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August 31 2010

Do Your Ears Ring? You Need to Know About TMJ and Tinnitus

What’s TMJ?

The TMJ is short for Temporomandibular Joint, or jaw joint. You can find 2 TMJ’s, 1 in front of each ear, where the jaw bone meets the temple. If you place your little finger inside of the ear and open and close your mouth, you are able to feel them moving.  They’re probably the most utilized and the most complex joints within the body simply because they work in unison to help you talk, consume food, sing, shout, and swallow. It is said that each and every time you swallow, you might be putting over 25 lbs of pressure upon your jaw, which makes it relatively easy to comprehend why there is discomfort if the joint malfunctions!

TMJD or temporomandibular joint disorder (also called TMD or just TMJ) is a ailment that involves the jaw joint and jaw muscles, creating head, neck, face, and of course, jaw pain. TMJD ranges from a mild issue that goes away rather quickly with self-care to a severe, chronic, devastating disorder that could cause chronic pain. Some symptoms of TMJ disorder: pain or issues when opening or closing mouth, head pain, popping and/or clicking in the jaw joints, neck/shoulder/back pain, ear pain/fullness, and, of course… tinnitus.

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What is Tinnitus? 

Tinnitus is described as a tone in one ear or two ears, which can include buzzing, whooshing, ringing, or whistling, occurring without an external stimulus. Meaning that the sound the individual is hearing comes from inside the person’s own head and not from outside sources. It could be due to a medical situation, such as TMJ disorder, an ear infection, hearing loss, side effects of specific drugs, a blocked auditory tube or canal, or a head injury.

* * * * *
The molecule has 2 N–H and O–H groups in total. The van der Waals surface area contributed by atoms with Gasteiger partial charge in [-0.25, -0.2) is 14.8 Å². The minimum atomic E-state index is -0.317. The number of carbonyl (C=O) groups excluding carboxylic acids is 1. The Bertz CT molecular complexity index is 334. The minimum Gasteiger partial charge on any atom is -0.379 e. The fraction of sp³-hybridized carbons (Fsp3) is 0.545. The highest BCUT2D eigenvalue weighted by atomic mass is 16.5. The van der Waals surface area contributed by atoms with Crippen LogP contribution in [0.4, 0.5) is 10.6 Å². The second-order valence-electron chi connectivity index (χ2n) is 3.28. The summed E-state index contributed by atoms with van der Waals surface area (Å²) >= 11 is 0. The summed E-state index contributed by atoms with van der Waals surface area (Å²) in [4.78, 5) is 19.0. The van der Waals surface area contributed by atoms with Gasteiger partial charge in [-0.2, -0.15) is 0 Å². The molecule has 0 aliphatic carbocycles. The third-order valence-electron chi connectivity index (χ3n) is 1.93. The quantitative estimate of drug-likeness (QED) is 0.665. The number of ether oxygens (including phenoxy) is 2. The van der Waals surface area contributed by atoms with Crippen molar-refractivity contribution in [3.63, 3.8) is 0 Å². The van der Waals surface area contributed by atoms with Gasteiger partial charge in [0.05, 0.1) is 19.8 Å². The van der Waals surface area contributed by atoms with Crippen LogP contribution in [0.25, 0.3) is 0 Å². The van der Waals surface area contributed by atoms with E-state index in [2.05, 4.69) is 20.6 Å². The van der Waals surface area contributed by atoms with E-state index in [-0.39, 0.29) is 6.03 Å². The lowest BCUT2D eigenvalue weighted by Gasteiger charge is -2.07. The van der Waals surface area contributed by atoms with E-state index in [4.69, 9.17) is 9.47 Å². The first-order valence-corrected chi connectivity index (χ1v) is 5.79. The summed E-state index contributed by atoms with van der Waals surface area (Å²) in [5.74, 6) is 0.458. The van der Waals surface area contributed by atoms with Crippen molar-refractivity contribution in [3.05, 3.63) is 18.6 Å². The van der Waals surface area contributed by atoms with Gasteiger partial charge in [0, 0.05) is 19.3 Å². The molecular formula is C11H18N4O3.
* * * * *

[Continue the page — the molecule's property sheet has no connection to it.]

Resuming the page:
What is the connection between TMJ & tinnitus?

In the event the jaw isn’t working properly, it can lead to many problems, such as TMJ and tinnitus. It is estimated that roughly half of the sufferers that have TMJ disorder also list tinnitus or ringing in their ears as another one of their symptoms.

Since the ear and jaw share blood flow and nerves… headaches, fatigue, and tension within the jaw muscles have been discovered to be higher in tinnitus patients. TMJ patients with tight muscles within the jaw area could be causing the small muscles within the ear to tighten up, which often can subsequently cause tinnitus.

We understand that TMJ and tinnitus could be incredibly depressing and can make you feel hopeless at times…but don’t worry, there are answers. Visit Tinnitus Sucks! to hear more about how Braeden fought ringing ears and jaw pain and is now feeling much better. You can also submit your story to share with other tinnitus sufferers.